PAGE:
Look at the evolution of linguistic concepts: first of all, “fashion” (French la mode) is a mode or mood (for example, the grammatical mood of a verb), i.e., an auxiliary part of language forming overtones. But at a certain moment, mood becomes the supreme law for construction of sentences, and then – the main subject of discourse. In the twentieth century, philosophers found that the structure of language demonstrates a rigid system of hierarchical governance, the natural forces of power and violence, where the subject, no matter what predicate it takes, always rapes the object. Moving the emphasis to “fashion” was aimed at dispelling the intense will to power and the implicit fascism of linguistic structures. It succeeded. But in place of the deposed tyrant, a new one has appeared – fashion.

Fashion has become a language, and now its modulation and twists launch operating systems of power relations. If your jeans are lagging behind fashion trends, then you are likely to be a mentally retarded person. Or you could be an economic loser. Most likely, however, an unflattering cut or a non-luxury brand, reflect your inner core. “People stopped wearing these bags two months ago” – ergo you are a loser, and there is no helping you. You hurry to rectify the situation – “I shall check out the new Prada collection and will buy the new Jacobs model”… “Too late!”, you hear the answer of the relentless judge, “Fashion is changing all the time, it has no past and no future, and if your handbag is not the “it” bag of the moment, it will never be that, and you are destined to always lag behind yourself. In an era of absolute fashion, there is nothing that could exist outside of the current moment. Thus, you have no chance. You are removed from the database. Every totalitarian regime ended by either being destroyed or simply eroded by internal forces. Such is the logic of revolutions that lies at the heart of any system. Totalitarianism of fashion is the mood of the twenty-first century. And its fate shall be akin to that of its predecessors. Fashion is now a pure expression of alienation, evil, and dictatorship. This phenomenon is not aesthetic, but rather ontological. To struggle with it, destroy it, denounce it, and overthrow it is the duty of each creature that is aware of the purpose of his or her species. Designers, stylists, makeup artists, creative artists, newscasters, sales personnel working in trendy salons and boutiques, as well as hairdressers – all of them are just a new edition of the Gestapo and KGB. Uprising against them, practicing disobedience, and even straight emancipatory terror act represent the only acceptable language that should be used against those who take the great gift of freedom from us. Designers, fashionistas and fashionmongers should be shot. Our inner voice demands it. And it would be dangerous not to take this demand seriously.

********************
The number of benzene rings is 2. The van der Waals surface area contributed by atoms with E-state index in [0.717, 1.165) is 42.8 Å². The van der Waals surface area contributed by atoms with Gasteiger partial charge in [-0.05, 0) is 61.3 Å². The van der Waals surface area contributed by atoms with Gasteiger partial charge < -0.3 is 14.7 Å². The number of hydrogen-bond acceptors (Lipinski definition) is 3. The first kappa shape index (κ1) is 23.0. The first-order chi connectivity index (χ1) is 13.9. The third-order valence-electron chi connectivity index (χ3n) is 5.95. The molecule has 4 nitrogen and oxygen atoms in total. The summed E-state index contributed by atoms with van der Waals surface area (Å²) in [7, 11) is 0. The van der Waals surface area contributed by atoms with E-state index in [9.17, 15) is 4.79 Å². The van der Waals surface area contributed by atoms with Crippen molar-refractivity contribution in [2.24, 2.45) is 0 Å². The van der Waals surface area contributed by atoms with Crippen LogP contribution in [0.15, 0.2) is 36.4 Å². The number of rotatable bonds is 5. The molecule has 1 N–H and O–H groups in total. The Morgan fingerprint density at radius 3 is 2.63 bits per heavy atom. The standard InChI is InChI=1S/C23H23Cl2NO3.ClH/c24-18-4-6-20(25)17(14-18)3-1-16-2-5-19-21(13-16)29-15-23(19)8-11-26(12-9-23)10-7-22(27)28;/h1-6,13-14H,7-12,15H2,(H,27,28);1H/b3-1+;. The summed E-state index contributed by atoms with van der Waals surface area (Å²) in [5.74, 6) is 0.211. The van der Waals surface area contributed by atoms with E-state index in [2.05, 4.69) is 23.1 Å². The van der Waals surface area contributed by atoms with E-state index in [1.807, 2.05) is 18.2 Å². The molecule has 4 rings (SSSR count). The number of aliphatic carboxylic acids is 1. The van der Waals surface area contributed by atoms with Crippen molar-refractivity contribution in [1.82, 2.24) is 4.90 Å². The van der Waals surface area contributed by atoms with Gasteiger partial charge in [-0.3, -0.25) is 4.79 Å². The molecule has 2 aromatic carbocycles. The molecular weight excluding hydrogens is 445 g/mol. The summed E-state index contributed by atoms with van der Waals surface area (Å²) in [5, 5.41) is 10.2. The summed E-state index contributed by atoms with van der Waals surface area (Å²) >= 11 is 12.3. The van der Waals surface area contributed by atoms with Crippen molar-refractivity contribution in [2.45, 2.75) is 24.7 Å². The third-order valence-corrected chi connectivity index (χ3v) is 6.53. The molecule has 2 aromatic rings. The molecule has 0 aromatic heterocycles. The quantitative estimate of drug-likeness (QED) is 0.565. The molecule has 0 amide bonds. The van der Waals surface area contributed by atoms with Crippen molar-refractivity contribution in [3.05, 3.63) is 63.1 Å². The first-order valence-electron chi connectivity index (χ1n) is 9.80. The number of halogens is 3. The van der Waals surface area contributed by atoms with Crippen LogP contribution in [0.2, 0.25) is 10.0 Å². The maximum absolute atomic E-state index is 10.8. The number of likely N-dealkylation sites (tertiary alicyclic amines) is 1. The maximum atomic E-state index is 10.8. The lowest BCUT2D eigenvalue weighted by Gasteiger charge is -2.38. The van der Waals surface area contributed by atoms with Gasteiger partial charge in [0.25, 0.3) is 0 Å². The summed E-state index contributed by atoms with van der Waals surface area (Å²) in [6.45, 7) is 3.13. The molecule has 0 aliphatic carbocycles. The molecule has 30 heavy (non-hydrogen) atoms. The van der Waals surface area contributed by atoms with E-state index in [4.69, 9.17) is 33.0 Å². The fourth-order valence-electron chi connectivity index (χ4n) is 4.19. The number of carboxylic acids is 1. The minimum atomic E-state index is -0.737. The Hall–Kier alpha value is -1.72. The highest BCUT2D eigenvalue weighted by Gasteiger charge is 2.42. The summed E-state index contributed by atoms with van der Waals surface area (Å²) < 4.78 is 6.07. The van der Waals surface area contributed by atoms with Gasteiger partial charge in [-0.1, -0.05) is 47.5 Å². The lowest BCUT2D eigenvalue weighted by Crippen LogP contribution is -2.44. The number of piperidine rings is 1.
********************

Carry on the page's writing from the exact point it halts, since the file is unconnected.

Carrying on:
Aleksandr Dugin

From: http://depesha.com/culture/degeneration-of-fashion-by-aleksandr-dugin